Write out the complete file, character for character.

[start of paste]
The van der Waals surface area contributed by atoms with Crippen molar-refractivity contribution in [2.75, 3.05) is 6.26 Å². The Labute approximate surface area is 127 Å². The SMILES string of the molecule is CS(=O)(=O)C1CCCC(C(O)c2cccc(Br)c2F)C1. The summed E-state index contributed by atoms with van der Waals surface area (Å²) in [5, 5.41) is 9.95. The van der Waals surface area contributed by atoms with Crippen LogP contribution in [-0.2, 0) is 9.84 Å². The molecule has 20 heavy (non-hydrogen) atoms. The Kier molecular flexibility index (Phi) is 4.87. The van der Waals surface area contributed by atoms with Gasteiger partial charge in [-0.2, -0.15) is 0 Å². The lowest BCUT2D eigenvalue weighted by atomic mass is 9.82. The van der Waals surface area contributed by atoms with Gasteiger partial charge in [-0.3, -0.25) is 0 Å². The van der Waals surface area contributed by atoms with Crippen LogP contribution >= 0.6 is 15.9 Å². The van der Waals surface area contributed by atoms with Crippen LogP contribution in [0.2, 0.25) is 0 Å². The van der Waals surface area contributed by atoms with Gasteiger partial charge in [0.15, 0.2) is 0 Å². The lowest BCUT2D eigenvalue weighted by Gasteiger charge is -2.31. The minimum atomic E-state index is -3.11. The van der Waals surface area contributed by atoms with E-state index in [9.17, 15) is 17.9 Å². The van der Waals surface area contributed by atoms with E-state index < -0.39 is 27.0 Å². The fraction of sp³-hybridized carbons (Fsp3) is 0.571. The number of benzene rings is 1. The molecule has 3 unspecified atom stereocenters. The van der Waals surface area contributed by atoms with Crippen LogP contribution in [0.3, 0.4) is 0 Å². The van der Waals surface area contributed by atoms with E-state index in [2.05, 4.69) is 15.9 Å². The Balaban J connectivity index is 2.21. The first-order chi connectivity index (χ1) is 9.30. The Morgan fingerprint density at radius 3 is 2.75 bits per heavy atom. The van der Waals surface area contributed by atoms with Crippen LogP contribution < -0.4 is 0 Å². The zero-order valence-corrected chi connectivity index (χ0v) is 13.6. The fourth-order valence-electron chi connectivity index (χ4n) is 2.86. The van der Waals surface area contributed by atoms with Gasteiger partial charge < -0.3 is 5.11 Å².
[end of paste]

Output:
The van der Waals surface area contributed by atoms with Crippen molar-refractivity contribution in [2.75, 3.05) is 6.26 Å². The Labute approximate surface area is 127 Å². The SMILES string of the molecule is CS(=O)(=O)C1CCCC(C(O)c2cccc(Br)c2F)C1. The summed E-state index contributed by atoms with van der Waals surface area (Å²) in [5, 5.41) is 9.95. The van der Waals surface area contributed by atoms with Crippen LogP contribution in [-0.2, 0) is 9.84 Å². The molecule has 20 heavy (non-hydrogen) atoms. The Kier molecular flexibility index (Phi) is 4.87. The van der Waals surface area contributed by atoms with Gasteiger partial charge in [-0.2, -0.15) is 0 Å². The lowest BCUT2D eigenvalue weighted by atomic mass is 9.82. The van der Waals surface area contributed by atoms with Gasteiger partial charge in [-0.3, -0.25) is 0 Å². The van der Waals surface area contributed by atoms with Crippen LogP contribution >= 0.6 is 15.9 Å². The van der Waals surface area contributed by atoms with Crippen LogP contribution in [0.2, 0.25) is 0 Å². The van der Waals surface area contributed by atoms with Gasteiger partial charge in [0.15, 0.2) is 0 Å². The lowest BCUT2D eigenvalue weighted by Gasteiger charge is -2.31. The minimum atomic E-state index is -3.11. The van der Waals surface area contributed by atoms with E-state index in [9.17, 15) is 17.9 Å². The van der Waals surface area contributed by atoms with E-state index < -0.39 is 27.0 Å². The fraction of sp³-hybridized carbons (Fsp3) is 0.571. The number of benzene rings is 1. The molecule has 3 unspecified atom stereocenters. The van der Waals surface area contributed by atoms with Crippen LogP contribution in [0.3, 0.4) is 0 Å². The van der Waals surface area contributed by atoms with E-state index in [2.05, 4.69) is 15.9 Å². The Balaban J connectivity index is 2.21. The first-order chi connectivity index (χ1) is 9.30. The Morgan fingerprint density at radius 3 is 2.75 bits per heavy atom. The van der Waals surface area contributed by atoms with Crippen LogP contribution < -0.4 is 0 Å². The zero-order valence-corrected chi connectivity index (χ0v) is 13.6. The fourth-order valence-electron chi connectivity index (χ4n) is 2.86. The van der Waals surface area contributed by atoms with Gasteiger partial charge < -0.3 is 5.11 Å².